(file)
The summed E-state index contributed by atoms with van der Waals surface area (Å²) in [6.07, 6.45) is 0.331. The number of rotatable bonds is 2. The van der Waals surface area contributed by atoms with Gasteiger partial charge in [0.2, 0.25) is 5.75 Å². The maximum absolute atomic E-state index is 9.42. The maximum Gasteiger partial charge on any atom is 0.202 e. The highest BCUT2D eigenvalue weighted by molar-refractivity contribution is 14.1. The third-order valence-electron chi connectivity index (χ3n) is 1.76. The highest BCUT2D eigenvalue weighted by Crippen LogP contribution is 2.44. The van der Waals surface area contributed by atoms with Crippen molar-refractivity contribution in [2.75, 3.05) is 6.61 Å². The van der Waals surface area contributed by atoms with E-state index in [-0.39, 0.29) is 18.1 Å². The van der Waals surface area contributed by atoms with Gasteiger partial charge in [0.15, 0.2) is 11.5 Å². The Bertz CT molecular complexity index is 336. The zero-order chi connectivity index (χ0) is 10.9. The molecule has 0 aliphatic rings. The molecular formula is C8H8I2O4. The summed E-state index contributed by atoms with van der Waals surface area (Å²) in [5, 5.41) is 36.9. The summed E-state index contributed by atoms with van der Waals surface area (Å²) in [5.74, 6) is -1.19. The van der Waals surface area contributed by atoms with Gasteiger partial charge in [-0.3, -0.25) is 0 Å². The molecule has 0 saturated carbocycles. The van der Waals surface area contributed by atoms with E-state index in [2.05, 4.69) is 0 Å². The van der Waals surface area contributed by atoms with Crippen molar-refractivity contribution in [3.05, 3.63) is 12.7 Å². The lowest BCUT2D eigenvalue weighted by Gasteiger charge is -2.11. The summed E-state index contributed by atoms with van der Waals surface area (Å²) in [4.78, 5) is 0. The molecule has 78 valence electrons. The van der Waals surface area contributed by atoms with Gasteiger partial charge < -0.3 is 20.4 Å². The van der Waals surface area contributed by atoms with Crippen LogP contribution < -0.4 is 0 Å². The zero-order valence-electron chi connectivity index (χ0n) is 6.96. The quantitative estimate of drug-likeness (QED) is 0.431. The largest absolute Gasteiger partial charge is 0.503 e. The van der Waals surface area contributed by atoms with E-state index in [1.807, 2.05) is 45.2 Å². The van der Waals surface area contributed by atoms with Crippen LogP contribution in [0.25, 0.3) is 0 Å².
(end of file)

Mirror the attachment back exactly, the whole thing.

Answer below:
The summed E-state index contributed by atoms with van der Waals surface area (Å²) in [6.07, 6.45) is 0.331. The number of rotatable bonds is 2. The van der Waals surface area contributed by atoms with Gasteiger partial charge in [0.2, 0.25) is 5.75 Å². The maximum absolute atomic E-state index is 9.42. The maximum Gasteiger partial charge on any atom is 0.202 e. The highest BCUT2D eigenvalue weighted by molar-refractivity contribution is 14.1. The third-order valence-electron chi connectivity index (χ3n) is 1.76. The highest BCUT2D eigenvalue weighted by Crippen LogP contribution is 2.44. The van der Waals surface area contributed by atoms with Crippen molar-refractivity contribution in [2.75, 3.05) is 6.61 Å². The van der Waals surface area contributed by atoms with E-state index in [-0.39, 0.29) is 18.1 Å². The van der Waals surface area contributed by atoms with Gasteiger partial charge in [0.15, 0.2) is 11.5 Å². The Bertz CT molecular complexity index is 336. The zero-order chi connectivity index (χ0) is 10.9. The molecule has 0 aliphatic rings. The molecular formula is C8H8I2O4. The summed E-state index contributed by atoms with van der Waals surface area (Å²) in [5, 5.41) is 36.9. The summed E-state index contributed by atoms with van der Waals surface area (Å²) in [5.74, 6) is -1.19. The van der Waals surface area contributed by atoms with Gasteiger partial charge in [-0.3, -0.25) is 0 Å². The molecule has 0 saturated carbocycles. The van der Waals surface area contributed by atoms with E-state index in [2.05, 4.69) is 0 Å². The van der Waals surface area contributed by atoms with Crippen molar-refractivity contribution in [3.05, 3.63) is 12.7 Å². The lowest BCUT2D eigenvalue weighted by Gasteiger charge is -2.11. The summed E-state index contributed by atoms with van der Waals surface area (Å²) in [4.78, 5) is 0. The molecule has 78 valence electrons. The van der Waals surface area contributed by atoms with Gasteiger partial charge < -0.3 is 20.4 Å². The van der Waals surface area contributed by atoms with Crippen LogP contribution < -0.4 is 0 Å². The zero-order valence-electron chi connectivity index (χ0n) is 6.96. The quantitative estimate of drug-likeness (QED) is 0.431. The largest absolute Gasteiger partial charge is 0.503 e. The van der Waals surface area contributed by atoms with E-state index in [1.807, 2.05) is 45.2 Å². The van der Waals surface area contributed by atoms with Crippen LogP contribution in [0.25, 0.3) is 0 Å².